Biotechnology program relocates to Sugar Land campus
Several technology students will switch gears next semester — and some are not happy about it.
This spring, the biotechnology program within the College of Technology will transfer to UH’s satellite campus in Sugar Land. This is the third program to migrate to the Sugar Land campus after the digital media program relocated there in 2014, followed by the industrial branch of the construction management program.
The mechanical engineering technology program is the last program scheduled to move after the construction of a new, 150,000 square feet building is complete.
While faculty saw the move coming, many technology students feel unprepared and have mixed reactions.
Students voice their opinion
Chris Sanderson, the Student Government Association’s College of Technology senator, doesn’t feel that students were properly informed about this move and believes they should’ve been told sooner.
“It’s a pretty big deal that the college is shifting away and nobody really knows what’s going on,” Sanderson said.
Commuter students are concerned about having to extend their drive to and from school, especially if they’re coming from other classes. The drive from the main campus to the Sugar Land location takes approximately 40 minutes without traffic.
Computer engineering technology senior Quynh Dinh said that many of her friends in biotechnology and construction management program are not happy about the move.
“One of my friends who is in the (industrial) construction management program has class over there and he lives on campus, so that’s pretty far — almost 30 miles from here,” Dinh said. “I have friends that live an hour away, and going to Sugar Land is like going to the other side of the world for them.”
Even so, Dinh felt that students were given an adequate amount of time to prepare for the move when it was announced this Fall.
Digital media junior Joshua Espinoza, who already has classes in the Sugar Land campus, said that the move is not as unpleasant as students think and is ultimately worth it.
“I think that this move will actually be beneficial because things are so much more centralized over there,” Espinoza said. “There’s a lot better equipment and everything is so much more personalized to different majors.”
Ensuring a seamless switch
College of Technology Dean Neil Eldin said that President and Chancellor Renu Khator ultimately made the decision to move the programs. He also said that it was his job to inform all students of the relocation and provide ways to make the transition less stressful.
Eldin said he went to five different biotechnology classrooms, met the students and explained to them why the move was important. He also allowed the students to ask questions and give feedback.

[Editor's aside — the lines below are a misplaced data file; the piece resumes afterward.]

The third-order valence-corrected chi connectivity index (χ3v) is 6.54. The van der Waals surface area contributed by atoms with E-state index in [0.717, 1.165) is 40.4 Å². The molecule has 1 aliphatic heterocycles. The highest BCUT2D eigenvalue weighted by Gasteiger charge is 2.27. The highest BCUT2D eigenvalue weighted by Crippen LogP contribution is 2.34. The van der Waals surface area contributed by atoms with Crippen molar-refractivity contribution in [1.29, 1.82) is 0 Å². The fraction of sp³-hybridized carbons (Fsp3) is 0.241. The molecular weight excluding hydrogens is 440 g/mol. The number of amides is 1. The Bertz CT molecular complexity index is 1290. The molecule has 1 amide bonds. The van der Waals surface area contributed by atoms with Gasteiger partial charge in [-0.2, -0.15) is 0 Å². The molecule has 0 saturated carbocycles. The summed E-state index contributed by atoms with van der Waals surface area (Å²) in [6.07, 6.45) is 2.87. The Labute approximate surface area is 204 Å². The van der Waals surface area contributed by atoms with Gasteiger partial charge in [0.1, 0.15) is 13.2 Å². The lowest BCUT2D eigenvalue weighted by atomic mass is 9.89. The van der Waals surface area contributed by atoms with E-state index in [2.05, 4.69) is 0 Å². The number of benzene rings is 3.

“As the dean, my input is making sure that the move is facilitated and stress-free for the students,” Eldin said. “Creating the exact timing for the move, making sure that all the labs are the best they can be, trying to make the move smart.”
To make the move less tense, Eldin made sure all biotechnology classes are only offered three days of the week. His goal was to allow driving time for students who need to be on the main campus for other courses.
Plans for a shuttle are also being finalized, Eldin said.
Currently, the shuttle that takes students to the Sugar Land campus arrives at specific times, but Eldin is trying to implement a by-the-hour shuttle to help students.
New neighborhood, new opportunities
While there are different reasons for these programs moving, the most important was the need to accommodate the growing number of students.
“We went from around 2,000 to 3,000 students to over 6,000 students,” Eldin said. “Right now, we have three buildings on the main campus and we already outgrew them all.”
Eldin estimated that in a couple of years, the Sugar Land campus will house about 2,000 students within the College of Technology alone. He said that there is a possibility for other programs within the college to move to Sugar Land, but the transitions will be gradual.
However, Eldin believes it is unlikely that the entire college will eventually move to Sugar Land due to financial constraints and the number of buildings that would need to be built — including two or three just for the College of Technology.
Sanderson, however, believes that once a new building is constructed in Sugar Land, UH will also move other programs from different colleges off campus.
“If I recall correctly, UH is also building off of 99 and Interstate 10,” Sanderson said. “So with more expansion, it doesn’t seem like just the College of Technology will be leaving and that there will be a lot of different parts of the university moving overtime.”
To Eldin, this is not a bad thing. He believes that expanding the reach of the University can help benefit the students by generating internships and jobs.
William Fitzgibbon, the former College of Technology dean, declined to comment on the move, feeling that it was no longer his place to. He did, however, leave one comment about UH and the College of Technology.
“Curiously enough, history shows that the success of the College of Technology parallels that of the University,” Fitzgibbon said. “When the College of Technology does well, UH does well.”